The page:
High Court to review employer duty of care in workplace investigations

The High Court of Australia has granted special leave to appeal in a case concerning the duty of care which an employer owes to an employee when conducting workplace investigations.  The grant of special leave does not necessarily mean that the law will change, but it does provide a useful opportunity to consider some of the legal risks of workplace investigations.

The case concerned an employee who was attacked by a co-worker and hospitalised as a  result of the injuries sustained in the attack.  While the employee was in hospital, her employer sent a letter to the employee, requiring the employee to attend at a meeting on the following day.   The employee was, unsurprisingly, too ill to attend the meeting.

Despite the employee’s medical evidence, the employer decided that the employee was “refusing” to attend a meeting, and proceeded to make findings that the employee, rather than the co-worker, had initiated the attack.  The employer then sent a second letter to the employee making serious allegations about the employee’s professional conduct and asking the employee to advise why her employment should not be terminated.

The Court found that that employer’s actions in relation to the timing and the content of the letters had been negligent, that the negligence had caused the employee to suffer psychiatric harm, and that it was foreseeable that the timing and content of the letters would cause such harm.  However, the employer succeeded because of authorities which have held that an employer’s undisputed duty to provide a safe system of work only extends to the performance of tasks for which an employee is engaged, and does not extend to “incidents” of the contract of employment, such as a safe system of investigation and decision making.  It is this question (does the duty to provide a safe system of work include a duty to provide a safe system of investigation and decision making?) which the High Court looks likely to consider when it hears the case.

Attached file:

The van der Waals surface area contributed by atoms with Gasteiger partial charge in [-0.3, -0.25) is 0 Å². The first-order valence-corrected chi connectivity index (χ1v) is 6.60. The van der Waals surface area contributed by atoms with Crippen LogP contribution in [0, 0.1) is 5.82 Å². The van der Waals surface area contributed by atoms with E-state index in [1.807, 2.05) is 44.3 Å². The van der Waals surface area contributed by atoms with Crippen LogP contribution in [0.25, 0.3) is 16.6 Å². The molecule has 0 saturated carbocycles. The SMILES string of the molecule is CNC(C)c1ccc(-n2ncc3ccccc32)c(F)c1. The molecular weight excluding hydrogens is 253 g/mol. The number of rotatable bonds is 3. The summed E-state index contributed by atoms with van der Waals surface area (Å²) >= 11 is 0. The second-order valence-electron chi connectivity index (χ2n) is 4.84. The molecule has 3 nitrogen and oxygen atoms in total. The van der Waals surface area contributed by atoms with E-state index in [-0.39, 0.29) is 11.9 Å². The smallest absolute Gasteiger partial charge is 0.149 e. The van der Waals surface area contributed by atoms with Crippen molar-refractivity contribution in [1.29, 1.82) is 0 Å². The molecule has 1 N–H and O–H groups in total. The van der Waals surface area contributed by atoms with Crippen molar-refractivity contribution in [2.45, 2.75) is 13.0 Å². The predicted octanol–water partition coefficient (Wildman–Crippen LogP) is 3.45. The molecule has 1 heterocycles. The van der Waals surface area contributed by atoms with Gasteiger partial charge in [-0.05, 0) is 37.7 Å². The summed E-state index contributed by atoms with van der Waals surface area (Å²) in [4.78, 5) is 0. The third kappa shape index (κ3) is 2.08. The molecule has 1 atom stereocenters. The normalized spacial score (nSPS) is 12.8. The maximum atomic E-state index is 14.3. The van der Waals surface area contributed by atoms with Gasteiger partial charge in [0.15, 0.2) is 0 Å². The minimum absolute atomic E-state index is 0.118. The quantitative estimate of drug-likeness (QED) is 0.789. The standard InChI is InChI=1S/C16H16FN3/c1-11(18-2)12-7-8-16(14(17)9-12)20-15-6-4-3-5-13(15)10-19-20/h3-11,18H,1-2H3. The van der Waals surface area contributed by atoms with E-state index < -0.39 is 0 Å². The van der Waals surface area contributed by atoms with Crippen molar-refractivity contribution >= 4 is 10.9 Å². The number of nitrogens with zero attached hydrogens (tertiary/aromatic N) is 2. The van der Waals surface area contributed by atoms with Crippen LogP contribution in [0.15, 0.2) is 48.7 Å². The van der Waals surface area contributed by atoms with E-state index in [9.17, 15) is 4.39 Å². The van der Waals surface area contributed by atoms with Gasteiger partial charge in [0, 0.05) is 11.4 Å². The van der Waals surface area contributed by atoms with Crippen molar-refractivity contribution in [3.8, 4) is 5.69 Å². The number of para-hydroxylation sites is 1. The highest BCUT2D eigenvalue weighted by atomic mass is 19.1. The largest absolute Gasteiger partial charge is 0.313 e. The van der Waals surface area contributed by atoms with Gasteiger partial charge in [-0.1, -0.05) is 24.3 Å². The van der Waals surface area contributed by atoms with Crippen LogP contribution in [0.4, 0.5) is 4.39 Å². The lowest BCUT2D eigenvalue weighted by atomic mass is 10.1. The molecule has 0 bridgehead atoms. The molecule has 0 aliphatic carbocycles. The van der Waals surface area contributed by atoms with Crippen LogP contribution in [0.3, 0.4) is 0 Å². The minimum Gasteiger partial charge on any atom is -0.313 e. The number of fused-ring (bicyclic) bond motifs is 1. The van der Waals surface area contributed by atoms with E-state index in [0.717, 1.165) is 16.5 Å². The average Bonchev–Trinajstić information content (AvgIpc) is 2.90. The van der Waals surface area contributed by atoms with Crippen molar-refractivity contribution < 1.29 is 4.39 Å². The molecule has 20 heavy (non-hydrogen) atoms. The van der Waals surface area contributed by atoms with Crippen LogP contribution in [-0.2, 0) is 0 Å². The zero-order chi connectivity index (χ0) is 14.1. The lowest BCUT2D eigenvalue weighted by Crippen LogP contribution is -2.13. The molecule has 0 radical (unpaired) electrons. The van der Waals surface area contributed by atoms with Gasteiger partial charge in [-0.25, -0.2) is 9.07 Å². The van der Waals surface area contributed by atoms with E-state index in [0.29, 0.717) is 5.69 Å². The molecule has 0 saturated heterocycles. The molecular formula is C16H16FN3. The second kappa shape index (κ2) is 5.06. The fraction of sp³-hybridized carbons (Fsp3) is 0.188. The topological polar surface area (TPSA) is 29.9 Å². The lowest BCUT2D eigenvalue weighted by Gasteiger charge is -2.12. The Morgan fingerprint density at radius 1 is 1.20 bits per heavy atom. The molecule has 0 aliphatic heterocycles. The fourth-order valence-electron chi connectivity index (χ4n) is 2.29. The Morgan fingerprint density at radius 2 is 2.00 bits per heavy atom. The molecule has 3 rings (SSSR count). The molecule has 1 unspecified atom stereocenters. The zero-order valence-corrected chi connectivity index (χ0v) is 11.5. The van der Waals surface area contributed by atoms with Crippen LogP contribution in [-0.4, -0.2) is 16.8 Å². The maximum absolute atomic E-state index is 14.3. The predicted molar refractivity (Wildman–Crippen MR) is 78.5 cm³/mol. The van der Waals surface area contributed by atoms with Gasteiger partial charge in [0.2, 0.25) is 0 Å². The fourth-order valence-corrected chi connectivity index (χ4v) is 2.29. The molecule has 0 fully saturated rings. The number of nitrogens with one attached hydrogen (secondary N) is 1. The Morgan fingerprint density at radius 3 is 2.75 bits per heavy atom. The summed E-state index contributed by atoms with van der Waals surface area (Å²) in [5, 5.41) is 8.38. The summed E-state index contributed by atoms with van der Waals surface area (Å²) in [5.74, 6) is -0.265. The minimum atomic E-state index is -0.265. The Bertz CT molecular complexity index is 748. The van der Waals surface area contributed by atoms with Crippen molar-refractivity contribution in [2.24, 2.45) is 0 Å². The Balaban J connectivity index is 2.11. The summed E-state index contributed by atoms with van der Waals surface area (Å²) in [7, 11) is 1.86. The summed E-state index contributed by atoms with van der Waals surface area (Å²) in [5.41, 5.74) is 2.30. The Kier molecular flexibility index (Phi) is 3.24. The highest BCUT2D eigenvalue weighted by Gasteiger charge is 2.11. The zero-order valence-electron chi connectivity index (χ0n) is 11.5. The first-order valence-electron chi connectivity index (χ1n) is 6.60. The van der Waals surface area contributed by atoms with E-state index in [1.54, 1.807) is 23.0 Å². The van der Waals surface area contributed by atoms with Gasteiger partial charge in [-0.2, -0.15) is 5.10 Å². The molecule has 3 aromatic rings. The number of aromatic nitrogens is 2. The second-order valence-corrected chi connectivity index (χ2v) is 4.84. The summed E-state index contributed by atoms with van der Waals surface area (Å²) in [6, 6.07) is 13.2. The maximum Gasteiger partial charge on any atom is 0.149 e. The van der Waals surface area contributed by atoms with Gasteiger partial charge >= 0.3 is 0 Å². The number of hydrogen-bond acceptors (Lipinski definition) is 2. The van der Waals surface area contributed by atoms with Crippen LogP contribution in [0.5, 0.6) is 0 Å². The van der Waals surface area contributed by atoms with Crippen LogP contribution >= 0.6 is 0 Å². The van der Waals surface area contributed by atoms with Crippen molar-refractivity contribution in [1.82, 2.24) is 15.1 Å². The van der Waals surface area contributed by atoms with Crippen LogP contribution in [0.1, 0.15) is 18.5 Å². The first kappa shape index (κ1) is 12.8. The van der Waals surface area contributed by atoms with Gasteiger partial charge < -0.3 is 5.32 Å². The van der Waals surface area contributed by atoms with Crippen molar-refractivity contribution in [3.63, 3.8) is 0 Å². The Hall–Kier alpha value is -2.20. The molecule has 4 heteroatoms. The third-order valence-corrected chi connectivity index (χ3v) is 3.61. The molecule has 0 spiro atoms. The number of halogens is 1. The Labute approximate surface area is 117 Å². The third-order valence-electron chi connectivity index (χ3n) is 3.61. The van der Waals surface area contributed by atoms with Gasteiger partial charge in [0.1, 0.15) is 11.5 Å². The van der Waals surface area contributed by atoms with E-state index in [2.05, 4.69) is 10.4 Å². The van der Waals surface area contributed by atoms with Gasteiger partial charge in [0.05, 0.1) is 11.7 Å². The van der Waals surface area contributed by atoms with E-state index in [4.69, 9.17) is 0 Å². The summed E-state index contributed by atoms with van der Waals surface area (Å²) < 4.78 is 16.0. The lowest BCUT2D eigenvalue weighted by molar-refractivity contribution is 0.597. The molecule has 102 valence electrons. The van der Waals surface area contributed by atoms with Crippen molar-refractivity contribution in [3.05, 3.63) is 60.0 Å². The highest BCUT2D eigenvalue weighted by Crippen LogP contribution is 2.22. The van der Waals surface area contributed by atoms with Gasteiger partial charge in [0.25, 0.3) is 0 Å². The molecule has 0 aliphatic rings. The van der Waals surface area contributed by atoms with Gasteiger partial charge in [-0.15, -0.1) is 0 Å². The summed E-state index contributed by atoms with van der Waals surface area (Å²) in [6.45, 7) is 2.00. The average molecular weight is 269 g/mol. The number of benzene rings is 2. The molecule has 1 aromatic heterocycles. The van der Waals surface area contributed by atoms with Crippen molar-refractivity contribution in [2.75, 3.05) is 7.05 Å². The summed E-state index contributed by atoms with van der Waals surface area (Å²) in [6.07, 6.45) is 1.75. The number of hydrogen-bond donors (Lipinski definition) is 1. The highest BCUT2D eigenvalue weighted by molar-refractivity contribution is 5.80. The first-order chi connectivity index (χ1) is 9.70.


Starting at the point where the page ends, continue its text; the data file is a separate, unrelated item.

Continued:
However, regardless of whether the High Court decides to enlarge the employer’s duty to provide a safe system of work, the risks of getting workplace investigations wrong are numerous, and include legal claims for breach of contract, under anti-discrimination law, and for bullying (as well as the non-legal costs of workplace disruption and disharmony).

Where a workplace investigation is conducted in a manner which affected people perceive to be unfair, it is likely to be productive of litigation in which, even where the employer succeeds, the employer will incur costs which could have been avoided by a fair process. Even in cases where termination of employment occurs, dismissed employees are much less likely to sue if they have been given a fair hearing.

It is true that lawyers will not always be the best people to conduct workplace investigations, but even when we are not, we will be able to assist in the investigation design (which will be a lot cheaper than asking us to clean up after an investigation which has gone awry).  And even an early clean-up, of course, will be a lot cheaper than having to litigate the matter all the way to the High Court of Australia.

For more on our employment law (including workplace investigation) capabilities, contact Angus Macinnis

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September 19
Employment Law